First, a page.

Lesson 4 – #donotpanic

Half an hour after discovered the frozen pipe, I had to chair a conference call. People seemed concerned that I labeled my frozen pipe and no heating a minor issue?? They seemed even more concerned that I wanted to press on with the meeting, I don’t want my minor inconvenience to derail the project.  And a mute button makes conference calls a perfect multi-tasking opportunity. Lessons learned here, that keeping calm is the way forward. Calmness alongside taking action is the winning formula for any unexpected issues and challenges life throws at you.

#donotpanic In the Personal Finance World

And the January stock market “crash” is a timely example of this. The market long term trends upwards, but there will be extreme volatility along the way. You need to get comfortable with the risk, and make sure you are in for the long haul. Once you’ve got these under control, do not panic if the market goes down. This is expected behaviour. And you must remember, it’s only a real loss when you sell and crystallize it. Paper losses turn to paper gains with time. I love SunshineYourGreens take on it in Market Timing – A Fools Game.

Lesson 5 – #resilience

The frozen pipe didn’t defrost immediately, and I had no way of knowing if I was really making any progress. It was disheartening to keep boiling water, and not see any immediate progress. But as water takes time to boil, water takes times to defrost and unfreeze as well.  I knew this may be a long game I was playing. Inside the temperature was dropping, but I knew I needed to keep on trucking, and not get derailed off the plan. Lessons learned here, are to simply keep on going. Sometimes things take time, and you need to have confidence in the approach you have chosen and the plan, then stick to them. In this case I knew hot water defrosts frozen pipes, I just needed to wait for the action to happen.

#resilience In the Personal Finance World

Life always throws you curveballs alongside more pleasant serendipitous surprises. What differentiates us is how we deal with impacts that we can’t control. If you expect the unexpected then you are ready to react when that curveball comes your way. You accept things happen, make plans to overcome them and then re-adjust long term plans if needed. Freetopursue takes it one step further in Could you Make it on Mars?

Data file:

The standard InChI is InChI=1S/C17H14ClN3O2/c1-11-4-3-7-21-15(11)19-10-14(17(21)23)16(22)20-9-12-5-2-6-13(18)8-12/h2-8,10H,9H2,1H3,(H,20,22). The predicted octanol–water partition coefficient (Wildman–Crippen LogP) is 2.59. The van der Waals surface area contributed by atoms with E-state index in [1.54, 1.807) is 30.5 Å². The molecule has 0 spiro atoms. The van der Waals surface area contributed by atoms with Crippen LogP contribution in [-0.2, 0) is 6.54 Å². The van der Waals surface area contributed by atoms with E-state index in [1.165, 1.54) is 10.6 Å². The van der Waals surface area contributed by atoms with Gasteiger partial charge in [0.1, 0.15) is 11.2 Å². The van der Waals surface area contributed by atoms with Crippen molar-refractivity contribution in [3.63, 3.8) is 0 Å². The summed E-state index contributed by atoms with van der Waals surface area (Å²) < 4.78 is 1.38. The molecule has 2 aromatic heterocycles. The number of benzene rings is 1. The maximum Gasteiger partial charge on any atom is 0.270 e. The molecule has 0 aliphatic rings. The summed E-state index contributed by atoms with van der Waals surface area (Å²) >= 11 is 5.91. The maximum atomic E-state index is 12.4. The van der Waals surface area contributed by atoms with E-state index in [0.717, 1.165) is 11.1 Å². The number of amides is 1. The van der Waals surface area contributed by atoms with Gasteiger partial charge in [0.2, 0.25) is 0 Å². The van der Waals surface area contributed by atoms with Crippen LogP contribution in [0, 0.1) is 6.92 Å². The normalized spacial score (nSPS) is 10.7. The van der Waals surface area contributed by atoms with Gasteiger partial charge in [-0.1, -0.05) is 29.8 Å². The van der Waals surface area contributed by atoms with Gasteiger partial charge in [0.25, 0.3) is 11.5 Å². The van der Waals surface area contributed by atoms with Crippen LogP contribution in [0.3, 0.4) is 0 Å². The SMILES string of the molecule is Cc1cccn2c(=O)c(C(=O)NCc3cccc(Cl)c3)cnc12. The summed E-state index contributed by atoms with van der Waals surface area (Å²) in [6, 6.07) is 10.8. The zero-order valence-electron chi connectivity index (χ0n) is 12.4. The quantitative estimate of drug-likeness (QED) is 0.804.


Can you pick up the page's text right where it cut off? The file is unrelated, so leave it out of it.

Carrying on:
Operation Unfreeze Pipe Success

I’m pleased to tell you all the pipe did defrost in a few hours. Then I got the heating back on, and got back to work. Later reflecting on this mishap, I was impressed. I got it fixed myself, for free in a few hours. And got to work on my resilience muscle, overcoming some temporary hardships. And then it dawned on me, these lessons learned are the skills that are getting me to financial independence. 

Over to you

  • Are you laughing the snow drama in the UK?
  • Ever had a frozen pipe?
  • Have you had similar situations where the lessons and skills transfer to persona finance?

This post is shared as Part of Financially Savvy Saturdays hosted by BrokeGirlRich #finsavsat

Disease Called Debt

11 comments on “5 lessons learned from a frozen pipe

    1. Hey FF, I’ve got every confidence you’d be able to do DIY …. it’s a myth they’ve been peddling us for years that it’s really hard, so hard you need an experienced man to do it. Bring out your inner Rosie the Riveter. She rocked.

  1. Lessons you can apply to finance are everywhere! You did a great job handling the frozen pipe. It’s so much easier to be more self-sufficient these days thanks to the internet. Assuming you don’t buy into the brainwashing that you need to outsource most things.

  2. Well done on sorting out your frozen pipe! My boiler broke down during that cold week in Feb and I was without heating for 3 days – although I did go at the boiler with a screwdriver (which has worked in the past), this time, it needed an expert to fit a new circuit board. Fortunately, I have boiler cover but it was 3 days before the engineer could attend.

    It’s been a while since I had a frozen pipe but instead of using hot water bottles, I used a hair drier which did the trick!

    1. Hi Weenie, you are badass, coping without a boiler for 3 days in this weather. Take a bow. And yes, attacking it with a screwdriver is completely normal. Can’t believe they took 3 days to come, why have boiler cover then?

      I’ve heard of the hairdryer technique as well, sadly I couldn’t use it as it was an outdoor pipe. I love the fact you’ve already had this experience and sorted it yourself.

  3. Job well done, both in defrosting the pipe and in finding the personal finance lessons in it! Do-it-yourself is the way to go. Not too long ago we had a leak…and I am not a handy person…but with the internet at my side, I was able to diagnose the cause and fix it myself.

  4. Great post. I think the best lesson learnt is to not delay. I had a problem with my vans ignition barrel but just limped along as I could still work it with a bit of fiddling about. Big mistake. It failed completely a few weeks later and probably cost me four times as much to fix than it would have done if I had sorted it straight away.

    1. Thanks for reading and commenting FuMonChu. I agree, do not delay is the best lesson, and I one I need to apply more. Hope you’ve got your van sorted now, and it didn’t cost you too much extra?